If covert video is enhanced (e.g., to increase contrast, to remove blur and sharpen focus, correct color, etc.) then both the original source video (the “Before” video) and the enhanced version (the “After” video) must be provided to the judge to determine admissibility. Goldstein calls that the “Before and After” rule. Lastly, remember to properly safeguard any evidence admitted in court, should there be an appeal. All covert video exhibits admitted into evidence must be retained for the proper statutory period, with the length of storage depending upon the state rules regarding exhibits, or any court order.


There is no doubt that higher quality video makes for better evidence than low-resolution video. Highresolution video shows more detail than grainy footage, allowing for more confident identification of the people in the frame and their activities. However, low-resolution video can still lead to convictions. “In fact, video quality doesn’t affect the question of admissibility in court, as long as the image is good enough to be discernable,” Fredericks says.

“Even if the suspect is wearing a mask, we can often still identify him by his clothing and height. So although higher resolution is always preferable, it is not a must.”


As noted earlier in this article, covert video cameras come in a range of shapes and sizes. A look online at—the shopping site linked to PI (Private Investigator) Magazine—reveals covert cameras hidden in fake rocks, clocks, fans, AC power adaptors, lamps, facial tissue box covers, key chains, earphones, cigarette lighters, baseball caps, broaches, buttons hardcover books, and sunglasses. Some cameras come with DVRs, while others transmit the video wireless to a nearby receiver.

Deciding what kind of covert equipment to use depends on the nature of the operation. If the recording is to be in a fixed location—such as an office or lunchroom—it makes sense to choose an item that would not look out of place, and whose “cover function” actually works. A camera-equipped radio or clock, are thus good choices; a baseball cap or fake rock are not.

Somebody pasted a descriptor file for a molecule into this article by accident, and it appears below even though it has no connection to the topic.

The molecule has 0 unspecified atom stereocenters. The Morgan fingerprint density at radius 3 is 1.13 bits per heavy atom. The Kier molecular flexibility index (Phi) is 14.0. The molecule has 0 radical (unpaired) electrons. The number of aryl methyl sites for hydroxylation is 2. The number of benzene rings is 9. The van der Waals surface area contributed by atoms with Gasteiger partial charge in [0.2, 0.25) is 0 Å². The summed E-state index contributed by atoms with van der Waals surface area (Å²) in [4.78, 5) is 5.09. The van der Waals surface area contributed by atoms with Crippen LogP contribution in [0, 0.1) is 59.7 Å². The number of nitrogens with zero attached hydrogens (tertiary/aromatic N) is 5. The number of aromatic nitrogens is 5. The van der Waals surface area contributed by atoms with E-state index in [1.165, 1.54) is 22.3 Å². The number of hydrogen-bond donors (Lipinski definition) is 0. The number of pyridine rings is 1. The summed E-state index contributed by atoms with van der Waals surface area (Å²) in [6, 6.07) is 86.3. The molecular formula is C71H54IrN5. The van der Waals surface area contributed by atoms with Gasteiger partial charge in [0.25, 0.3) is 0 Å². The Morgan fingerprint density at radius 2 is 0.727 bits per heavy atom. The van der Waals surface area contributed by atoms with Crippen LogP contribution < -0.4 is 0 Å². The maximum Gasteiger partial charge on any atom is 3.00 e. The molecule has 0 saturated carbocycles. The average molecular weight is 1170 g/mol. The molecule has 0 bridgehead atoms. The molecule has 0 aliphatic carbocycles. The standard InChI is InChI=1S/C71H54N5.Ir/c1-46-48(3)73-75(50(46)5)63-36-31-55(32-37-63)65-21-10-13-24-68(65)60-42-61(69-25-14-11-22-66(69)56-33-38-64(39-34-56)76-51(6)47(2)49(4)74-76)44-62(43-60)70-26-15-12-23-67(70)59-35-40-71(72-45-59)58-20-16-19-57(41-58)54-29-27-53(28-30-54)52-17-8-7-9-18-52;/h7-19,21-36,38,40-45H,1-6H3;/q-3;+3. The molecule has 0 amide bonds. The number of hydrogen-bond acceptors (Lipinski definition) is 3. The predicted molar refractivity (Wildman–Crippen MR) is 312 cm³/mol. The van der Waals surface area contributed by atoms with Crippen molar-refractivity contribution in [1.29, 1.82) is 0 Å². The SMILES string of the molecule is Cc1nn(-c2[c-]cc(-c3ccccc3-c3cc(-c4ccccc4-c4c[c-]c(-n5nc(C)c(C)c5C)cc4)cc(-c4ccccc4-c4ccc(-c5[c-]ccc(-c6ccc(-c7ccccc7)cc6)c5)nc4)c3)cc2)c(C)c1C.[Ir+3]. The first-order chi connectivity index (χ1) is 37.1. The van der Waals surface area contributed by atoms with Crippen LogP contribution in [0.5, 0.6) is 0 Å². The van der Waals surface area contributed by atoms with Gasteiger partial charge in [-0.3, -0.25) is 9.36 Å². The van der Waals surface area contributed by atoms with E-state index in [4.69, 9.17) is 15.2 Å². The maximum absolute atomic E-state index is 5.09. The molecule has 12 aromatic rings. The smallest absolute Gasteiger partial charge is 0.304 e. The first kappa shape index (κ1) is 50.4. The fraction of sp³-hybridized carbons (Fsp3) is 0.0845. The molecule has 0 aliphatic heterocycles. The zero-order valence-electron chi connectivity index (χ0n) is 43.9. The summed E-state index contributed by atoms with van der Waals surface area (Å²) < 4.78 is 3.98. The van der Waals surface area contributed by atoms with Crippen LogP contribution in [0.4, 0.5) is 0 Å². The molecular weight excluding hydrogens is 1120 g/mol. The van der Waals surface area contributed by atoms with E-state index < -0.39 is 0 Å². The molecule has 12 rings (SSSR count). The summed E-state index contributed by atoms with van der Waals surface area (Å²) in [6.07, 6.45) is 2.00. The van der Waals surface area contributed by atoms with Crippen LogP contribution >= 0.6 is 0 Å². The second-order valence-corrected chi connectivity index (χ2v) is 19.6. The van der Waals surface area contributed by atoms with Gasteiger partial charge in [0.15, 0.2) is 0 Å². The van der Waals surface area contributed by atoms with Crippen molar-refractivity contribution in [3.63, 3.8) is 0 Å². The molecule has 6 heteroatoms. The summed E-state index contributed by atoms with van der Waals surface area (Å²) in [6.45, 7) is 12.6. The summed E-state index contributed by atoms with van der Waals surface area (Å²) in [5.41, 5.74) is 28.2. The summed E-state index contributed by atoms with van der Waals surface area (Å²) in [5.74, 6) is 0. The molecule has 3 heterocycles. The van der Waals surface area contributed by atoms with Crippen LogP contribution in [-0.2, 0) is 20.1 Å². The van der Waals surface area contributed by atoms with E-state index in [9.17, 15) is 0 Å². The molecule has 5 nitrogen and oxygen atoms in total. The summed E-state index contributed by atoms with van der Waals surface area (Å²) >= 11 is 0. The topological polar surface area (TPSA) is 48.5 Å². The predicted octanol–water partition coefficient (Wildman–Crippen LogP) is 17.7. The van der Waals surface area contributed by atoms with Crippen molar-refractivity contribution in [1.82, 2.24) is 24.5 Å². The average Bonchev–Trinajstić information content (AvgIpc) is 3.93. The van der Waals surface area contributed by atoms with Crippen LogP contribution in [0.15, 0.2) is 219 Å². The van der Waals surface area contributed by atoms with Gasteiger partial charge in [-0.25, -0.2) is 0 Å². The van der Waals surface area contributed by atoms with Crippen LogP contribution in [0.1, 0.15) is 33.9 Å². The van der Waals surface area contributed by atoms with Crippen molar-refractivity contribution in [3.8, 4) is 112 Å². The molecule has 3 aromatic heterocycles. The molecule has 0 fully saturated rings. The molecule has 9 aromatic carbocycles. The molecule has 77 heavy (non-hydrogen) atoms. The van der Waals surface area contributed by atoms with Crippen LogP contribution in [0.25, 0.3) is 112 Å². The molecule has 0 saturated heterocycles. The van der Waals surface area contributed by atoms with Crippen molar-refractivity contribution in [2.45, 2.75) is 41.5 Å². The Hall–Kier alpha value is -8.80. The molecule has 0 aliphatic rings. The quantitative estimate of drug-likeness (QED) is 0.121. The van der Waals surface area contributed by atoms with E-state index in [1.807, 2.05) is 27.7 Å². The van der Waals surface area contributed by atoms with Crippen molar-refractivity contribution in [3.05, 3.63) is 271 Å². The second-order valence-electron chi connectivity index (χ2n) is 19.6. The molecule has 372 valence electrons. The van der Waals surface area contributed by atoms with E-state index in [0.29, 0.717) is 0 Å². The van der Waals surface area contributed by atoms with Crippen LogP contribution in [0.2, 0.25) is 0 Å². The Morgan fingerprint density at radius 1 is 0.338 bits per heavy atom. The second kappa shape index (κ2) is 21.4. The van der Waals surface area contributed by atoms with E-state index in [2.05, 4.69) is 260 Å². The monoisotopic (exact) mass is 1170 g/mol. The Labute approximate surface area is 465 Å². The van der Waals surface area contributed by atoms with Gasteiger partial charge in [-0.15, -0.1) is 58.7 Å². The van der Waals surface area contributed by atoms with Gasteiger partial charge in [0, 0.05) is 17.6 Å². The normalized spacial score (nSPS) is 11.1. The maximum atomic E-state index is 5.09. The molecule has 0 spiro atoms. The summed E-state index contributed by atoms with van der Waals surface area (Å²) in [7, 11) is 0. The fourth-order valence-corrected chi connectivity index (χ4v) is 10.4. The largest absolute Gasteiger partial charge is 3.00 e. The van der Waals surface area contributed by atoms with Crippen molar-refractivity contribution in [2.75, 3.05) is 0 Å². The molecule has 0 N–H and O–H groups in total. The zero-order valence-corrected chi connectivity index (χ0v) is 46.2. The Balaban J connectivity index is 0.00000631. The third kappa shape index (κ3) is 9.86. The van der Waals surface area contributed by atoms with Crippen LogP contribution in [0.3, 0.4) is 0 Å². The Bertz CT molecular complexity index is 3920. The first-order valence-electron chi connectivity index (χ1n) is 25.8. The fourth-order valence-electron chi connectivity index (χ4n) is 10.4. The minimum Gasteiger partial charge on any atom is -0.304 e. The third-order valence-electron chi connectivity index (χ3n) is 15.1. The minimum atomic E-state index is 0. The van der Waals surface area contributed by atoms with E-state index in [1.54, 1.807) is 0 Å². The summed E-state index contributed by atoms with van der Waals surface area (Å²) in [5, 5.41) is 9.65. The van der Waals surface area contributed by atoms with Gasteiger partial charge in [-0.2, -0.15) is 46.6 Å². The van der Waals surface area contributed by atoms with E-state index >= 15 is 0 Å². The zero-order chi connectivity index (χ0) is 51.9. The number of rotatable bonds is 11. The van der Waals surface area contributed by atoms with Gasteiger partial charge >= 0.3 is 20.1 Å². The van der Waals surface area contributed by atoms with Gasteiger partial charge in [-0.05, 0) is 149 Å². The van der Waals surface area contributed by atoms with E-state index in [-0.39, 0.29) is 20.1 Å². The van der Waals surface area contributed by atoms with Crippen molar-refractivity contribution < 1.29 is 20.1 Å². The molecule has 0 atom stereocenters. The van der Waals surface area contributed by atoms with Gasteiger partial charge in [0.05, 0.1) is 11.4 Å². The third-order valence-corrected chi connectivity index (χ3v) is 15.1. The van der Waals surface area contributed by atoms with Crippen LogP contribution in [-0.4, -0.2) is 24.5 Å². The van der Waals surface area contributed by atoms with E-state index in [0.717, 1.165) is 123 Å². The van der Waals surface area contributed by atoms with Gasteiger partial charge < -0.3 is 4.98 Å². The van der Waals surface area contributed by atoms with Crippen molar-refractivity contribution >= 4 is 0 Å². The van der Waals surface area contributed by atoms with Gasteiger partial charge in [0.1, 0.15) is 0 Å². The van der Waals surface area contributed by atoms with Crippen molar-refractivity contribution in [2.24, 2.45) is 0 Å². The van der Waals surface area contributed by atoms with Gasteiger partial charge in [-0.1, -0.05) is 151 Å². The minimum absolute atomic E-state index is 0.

If the recording is to be made on the move, or if retrieving the device is a problem, then a camera-equipped watch or pen could be appropriate. That said, thought must be given to how the camera is to be placed during the shoot. A camera watch may work if the shooter can casually sit with his wrist turned towards the subject; a pen if the shooter is wearing a suit jacket and can face the pen forward in his chest pocket.

When shooting outdoors where moisture is an issue, it is wise to choose a device that is either weather-hardened, or capable of being protected in something that can withstand the rain. A “tie cam” could be well suited for such a shoot, as could a button camera.

Recording video directly onto the covert device, or to a wired recorder nearby, provides for a secure transmission path and avoids the chance that someone will intercept a wireless video feed. On the other hand, wireless feeds make sense in situations where retrieving the recorder is difficult, or the video needs to be seen live.


Covert video can be a potent weapon in catching wrongdoers in the act. It can also clarify who the innocent really are, thus allowing for fairer and more efficient prosecutions. If an agency has a need for covert video surveillance, be sure to check the law first before proceeding. It is also wise to ensure that approval for covert video comes from the top. That way, the legality and admissibility of the evidence will be beyond reproach.